Professionals with drug and alcohol problems

Drug & alcohol problems at work

Real life stories

The Executive Rehab Guide is published by Castle Craig Hospital. The following real life stories and information videos come from former patients and staff members of Castle Craig.

Chris, owner of a successful construction company and a former patient at Castle Craig:

“I made a career in business, where the consumption of alcohol is part of the culture. It is presumed that being a good partner means spending a lot of time with the alcohol in front of you, and that good business is not done at the office, but at a bar or night club.

But there, things were trying to be hidden, drinking during working hours was prohibited, not accepted; on the other hand, it was normal that you could drink after 5pm.

My body started functioning on the basis that I could start drinking after 5pm. I knew that at 5pm I will receive my first dose of alcohol, my first beer.  By morning I would be in a fragile state and then I would get better, then worse again. And so it went on for years.

There were some very difficult times when I had to prepare for meetings - but without alcohol.  I knew that my opposite numbers would know if I was drunk, from the colour of my skin and look on my face, and that would put me in a position of weakness.  But without alcohol my nerves would be shot and I wouldn’t function properly. What to do?

In situations which were critical for my business I tried to not drink in the days before the meeting. I looked better but my brain was not functioning properly. I could not concentrate.

When I made the biggest transaction of my life - when I gave up a 35% stake in my construction business - I realised that it would be a huge mistake not to drink as I simply could not function without alcohol.  

So I couldn't function in business without alcohol."


Entrepreneurship after Addiction

 

Louise C. runs a successful family business in Scotland that employs 90 people. She has won two SMART Awards (DTI), the John Logie Baird Award for innovation and has been interviewed by TV stations and universities for her entrepreneurial flair.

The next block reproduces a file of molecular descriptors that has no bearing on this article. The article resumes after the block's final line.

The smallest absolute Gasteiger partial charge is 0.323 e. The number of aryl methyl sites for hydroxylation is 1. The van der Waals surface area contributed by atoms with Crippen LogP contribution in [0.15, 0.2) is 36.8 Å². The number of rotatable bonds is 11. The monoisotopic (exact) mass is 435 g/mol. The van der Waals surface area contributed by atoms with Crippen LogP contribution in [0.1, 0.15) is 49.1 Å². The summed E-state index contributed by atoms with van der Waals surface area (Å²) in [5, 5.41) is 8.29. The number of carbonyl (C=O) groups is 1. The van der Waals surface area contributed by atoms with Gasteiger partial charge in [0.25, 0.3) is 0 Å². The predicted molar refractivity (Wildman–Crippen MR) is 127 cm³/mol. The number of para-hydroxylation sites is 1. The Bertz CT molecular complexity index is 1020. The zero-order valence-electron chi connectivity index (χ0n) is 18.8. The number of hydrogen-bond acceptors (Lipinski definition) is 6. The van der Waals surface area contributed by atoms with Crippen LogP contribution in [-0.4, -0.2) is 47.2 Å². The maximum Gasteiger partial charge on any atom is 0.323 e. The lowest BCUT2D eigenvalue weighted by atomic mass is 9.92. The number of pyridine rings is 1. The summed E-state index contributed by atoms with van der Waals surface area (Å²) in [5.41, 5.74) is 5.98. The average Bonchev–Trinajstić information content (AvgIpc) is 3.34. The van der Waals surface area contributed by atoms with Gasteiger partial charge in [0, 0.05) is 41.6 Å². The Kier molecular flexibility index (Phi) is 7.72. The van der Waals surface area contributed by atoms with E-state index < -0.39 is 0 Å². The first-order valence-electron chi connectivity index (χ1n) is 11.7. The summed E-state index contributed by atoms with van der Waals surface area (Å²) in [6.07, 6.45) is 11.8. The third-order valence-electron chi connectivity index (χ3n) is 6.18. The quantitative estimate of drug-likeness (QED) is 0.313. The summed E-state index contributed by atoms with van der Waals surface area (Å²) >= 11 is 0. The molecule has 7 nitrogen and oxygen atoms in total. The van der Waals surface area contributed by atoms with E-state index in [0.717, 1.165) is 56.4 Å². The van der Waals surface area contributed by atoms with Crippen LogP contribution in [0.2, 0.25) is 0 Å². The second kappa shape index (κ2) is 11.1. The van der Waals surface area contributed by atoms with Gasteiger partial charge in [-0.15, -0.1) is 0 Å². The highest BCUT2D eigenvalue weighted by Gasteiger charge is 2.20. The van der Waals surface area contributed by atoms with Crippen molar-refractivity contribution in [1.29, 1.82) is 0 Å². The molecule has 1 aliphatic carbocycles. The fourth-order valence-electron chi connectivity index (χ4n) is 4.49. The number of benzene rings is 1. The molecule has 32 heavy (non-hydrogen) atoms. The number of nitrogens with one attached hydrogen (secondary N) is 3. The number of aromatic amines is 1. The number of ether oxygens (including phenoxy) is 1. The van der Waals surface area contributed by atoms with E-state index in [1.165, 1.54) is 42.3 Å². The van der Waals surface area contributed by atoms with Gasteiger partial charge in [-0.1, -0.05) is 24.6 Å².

But she very nearly lost all of this -- and her life -- due to her chronic alcoholism. Louise thanks her family for getting her into treatment.

In residential rehab she realised that the disease of alcoholism "was going to kill me". After many weeks of therapy she was able to face up to herself, overcome her fears and learn to be "happy in my skin and happy to be myself."

"Nothing frightens me anymore" says Louise, who is back running her business and is willing to talk openly about her addiction.

 

Addiction in the Work Place

 

This short video gives an insight into why professionals "self medicate" when dealing with stressful situations at work.
Paul Kirsten is a successful sportsman and entrepreneur from South Africa. In this video he describes why he used cocaine and alcohol to deal with the pressures of work, and suggests this practice is widespread and usually covered up and denied.

Paul was fortunate in that he recognised his addiction, got treatment and is now able to deal with the pressures of work without drugs or alcohol.
He also qualified in addiction treatment and now works at Castle Craig Hospital, in Scotland, as a therapist.

 

A tribute to the family

 

Louise C believes "the best thing to do with alcoholics is to gang up on them. Give them no option but to try treatment and to face up to their addiction....Once you face up to it you are half way there."
She tells the story of how it took her husband, father and brother to get her in a car and drive her to a rehab clinic: "it took three men to drop me at the door of Castle Craig. The car doors were locked because they knew I would jump out, even on the motorway."

Now that Louise is running her own business again, and employing 90 people in Scotland, she can laugh about these memories. But for years she was in denial, even though she was destroying her life, her family and her business.

"There's always going to be the fight: denial. But once you get past that and accept that you are an alcoholic, you give in and you are free to understand your illness and get better."

Louise spent 6 weeks in residential rehab treatment at Castle Craig Hospital. She says the family need that time too: "Six weeks is about right for the family to mend a little, before this alcoholic comes back into the bosom of the family."

She stresses the importance of family, friends and colleagues in the crucial period of recovery -- after the intensive period in rehab: "to survive after Castle Craig you do need support. You do need understanding emotionally from the people around you."

 

Advice for Company Doctors and Managers

 

In this short video Paul Kirsten, an addiction therapist at Castle Craig Hospital, offers some advice to employers and company doctors:

  • Dealing with the shame, guilt and depression of an addict is beyond the experience of most people (professional help is needed)
  • The aim should be to "guide" them into rehab
  • Why residential rehab is better than out patient (once a week) treatment
  • Six weeks is a very short period when compared to the many years most addicts spend dependent on their drug of choice.